- Wasted time and/or Devil’s Advocates should be eliminated – While you can really benefit from increased communication with people / stakeholders outside of your team, this needs to be tempered against those who are either just wasting your time or continuously “playing Devil’s Advocate”. Having different viewpoints is extremely important during the creative process, but there’s also a time when everyone involved with the product need to go into heads down focus mode to just crank things out. These are the development periods where objectives shouldn’t be continuously challenged just for the sake of challenge.
The explosion of platforms and tools have increased product development to new heights.
Multi-Page Application (or MPA) Design has been a stable application pattern of web development since nearly the beginning of the world wide web itself. It is still a popular application approach of technology bases such as PHP / Django, Ruby on Rails and the ASP.Net stack, yet is under constant fire from some recent application design purists. Despite it’s popularity, they commonly argue that it is a pattern best left on the scrap heap of the World Wide Web.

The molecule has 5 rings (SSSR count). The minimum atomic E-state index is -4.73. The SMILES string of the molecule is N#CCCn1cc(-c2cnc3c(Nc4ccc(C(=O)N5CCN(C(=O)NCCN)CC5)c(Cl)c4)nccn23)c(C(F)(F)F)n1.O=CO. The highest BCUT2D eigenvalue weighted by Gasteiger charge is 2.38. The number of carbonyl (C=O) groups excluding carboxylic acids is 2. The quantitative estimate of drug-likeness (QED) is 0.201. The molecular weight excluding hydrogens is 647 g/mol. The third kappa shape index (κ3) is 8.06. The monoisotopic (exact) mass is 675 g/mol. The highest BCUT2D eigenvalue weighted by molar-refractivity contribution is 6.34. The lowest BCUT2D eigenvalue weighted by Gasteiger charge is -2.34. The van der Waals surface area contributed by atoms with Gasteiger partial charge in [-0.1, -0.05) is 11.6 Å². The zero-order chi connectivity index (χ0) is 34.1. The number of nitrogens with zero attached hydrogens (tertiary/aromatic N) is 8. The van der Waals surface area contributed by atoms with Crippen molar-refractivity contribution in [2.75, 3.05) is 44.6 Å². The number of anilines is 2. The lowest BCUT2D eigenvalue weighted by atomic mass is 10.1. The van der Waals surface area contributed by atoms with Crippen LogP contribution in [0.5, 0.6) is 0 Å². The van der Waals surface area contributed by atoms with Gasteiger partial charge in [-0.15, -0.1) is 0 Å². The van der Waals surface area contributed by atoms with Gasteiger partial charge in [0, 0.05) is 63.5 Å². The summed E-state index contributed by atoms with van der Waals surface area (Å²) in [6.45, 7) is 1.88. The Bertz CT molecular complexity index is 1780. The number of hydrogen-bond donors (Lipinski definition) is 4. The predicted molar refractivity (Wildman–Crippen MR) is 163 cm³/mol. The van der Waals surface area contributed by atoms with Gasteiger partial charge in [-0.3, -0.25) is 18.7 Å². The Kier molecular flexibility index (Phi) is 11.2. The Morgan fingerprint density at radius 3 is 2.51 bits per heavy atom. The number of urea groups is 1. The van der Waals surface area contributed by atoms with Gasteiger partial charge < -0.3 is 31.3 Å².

Rather than stick to the academic or theoretical discussions, I’m going to use my own application development experiences to run through some of the benefits and costs of using such a pattern for your project.
the benefits of a multi-page application design
- A Page-Per-Function – in typical MPA design, a physical page in your application is nearly always responsible for a single function in the app. This can really help the development team behind the application. Suzy can take pages x and y, while Tom can work on CSS and layout for page z.